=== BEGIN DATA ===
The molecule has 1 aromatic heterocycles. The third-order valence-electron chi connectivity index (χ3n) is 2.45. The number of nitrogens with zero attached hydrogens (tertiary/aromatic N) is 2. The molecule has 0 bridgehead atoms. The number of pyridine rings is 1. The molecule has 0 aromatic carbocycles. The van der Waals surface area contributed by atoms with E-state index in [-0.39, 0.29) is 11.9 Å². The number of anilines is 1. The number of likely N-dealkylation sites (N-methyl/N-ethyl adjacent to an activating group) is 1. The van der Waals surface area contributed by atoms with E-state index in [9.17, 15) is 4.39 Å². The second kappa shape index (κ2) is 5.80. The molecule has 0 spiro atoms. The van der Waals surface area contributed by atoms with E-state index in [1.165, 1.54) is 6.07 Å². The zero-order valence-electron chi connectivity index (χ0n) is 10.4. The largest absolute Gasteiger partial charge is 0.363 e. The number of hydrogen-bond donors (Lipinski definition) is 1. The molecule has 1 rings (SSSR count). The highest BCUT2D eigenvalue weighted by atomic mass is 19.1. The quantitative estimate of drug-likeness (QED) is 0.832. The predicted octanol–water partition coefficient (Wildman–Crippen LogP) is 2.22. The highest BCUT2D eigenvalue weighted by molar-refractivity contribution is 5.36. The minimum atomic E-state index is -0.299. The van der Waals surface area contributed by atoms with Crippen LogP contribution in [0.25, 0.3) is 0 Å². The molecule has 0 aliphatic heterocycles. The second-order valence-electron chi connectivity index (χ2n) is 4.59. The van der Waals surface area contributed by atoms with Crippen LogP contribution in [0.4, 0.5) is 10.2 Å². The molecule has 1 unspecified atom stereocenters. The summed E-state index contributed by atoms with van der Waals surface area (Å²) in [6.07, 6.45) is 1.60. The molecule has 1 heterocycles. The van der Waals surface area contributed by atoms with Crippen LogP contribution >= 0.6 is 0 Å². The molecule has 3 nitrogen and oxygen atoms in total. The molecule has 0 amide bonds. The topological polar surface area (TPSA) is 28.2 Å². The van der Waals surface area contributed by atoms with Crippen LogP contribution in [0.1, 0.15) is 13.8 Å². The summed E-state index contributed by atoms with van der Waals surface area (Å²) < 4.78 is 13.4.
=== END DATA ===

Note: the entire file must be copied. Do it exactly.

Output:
The molecule has 1 aromatic heterocycles. The third-order valence-electron chi connectivity index (χ3n) is 2.45. The number of nitrogens with zero attached hydrogens (tertiary/aromatic N) is 2. The molecule has 0 bridgehead atoms. The number of pyridine rings is 1. The molecule has 0 aromatic carbocycles. The van der Waals surface area contributed by atoms with E-state index in [-0.39, 0.29) is 11.9 Å². The number of anilines is 1. The number of likely N-dealkylation sites (N-methyl/N-ethyl adjacent to an activating group) is 1. The van der Waals surface area contributed by atoms with E-state index in [9.17, 15) is 4.39 Å². The second kappa shape index (κ2) is 5.80. The molecule has 0 spiro atoms. The van der Waals surface area contributed by atoms with E-state index in [1.165, 1.54) is 6.07 Å². The zero-order valence-electron chi connectivity index (χ0n) is 10.4. The largest absolute Gasteiger partial charge is 0.363 e. The number of hydrogen-bond donors (Lipinski definition) is 1. The molecule has 1 rings (SSSR count). The highest BCUT2D eigenvalue weighted by atomic mass is 19.1. The quantitative estimate of drug-likeness (QED) is 0.832. The predicted octanol–water partition coefficient (Wildman–Crippen LogP) is 2.22. The highest BCUT2D eigenvalue weighted by molar-refractivity contribution is 5.36. The minimum atomic E-state index is -0.299. The van der Waals surface area contributed by atoms with Crippen LogP contribution in [0.25, 0.3) is 0 Å². The molecule has 0 aliphatic heterocycles. The second-order valence-electron chi connectivity index (χ2n) is 4.59. The van der Waals surface area contributed by atoms with Crippen LogP contribution in [0.4, 0.5) is 10.2 Å². The molecule has 1 unspecified atom stereocenters. The summed E-state index contributed by atoms with van der Waals surface area (Å²) in [6.07, 6.45) is 1.60. The molecule has 1 heterocycles. The van der Waals surface area contributed by atoms with Crippen LogP contribution >= 0.6 is 0 Å². The molecule has 3 nitrogen and oxygen atoms in total. The molecule has 0 amide bonds. The topological polar surface area (TPSA) is 28.2 Å². The van der Waals surface area contributed by atoms with Crippen LogP contribution in [0.1, 0.15) is 13.8 Å². The summed E-state index contributed by atoms with van der Waals surface area (Å²) < 4.78 is 13.4.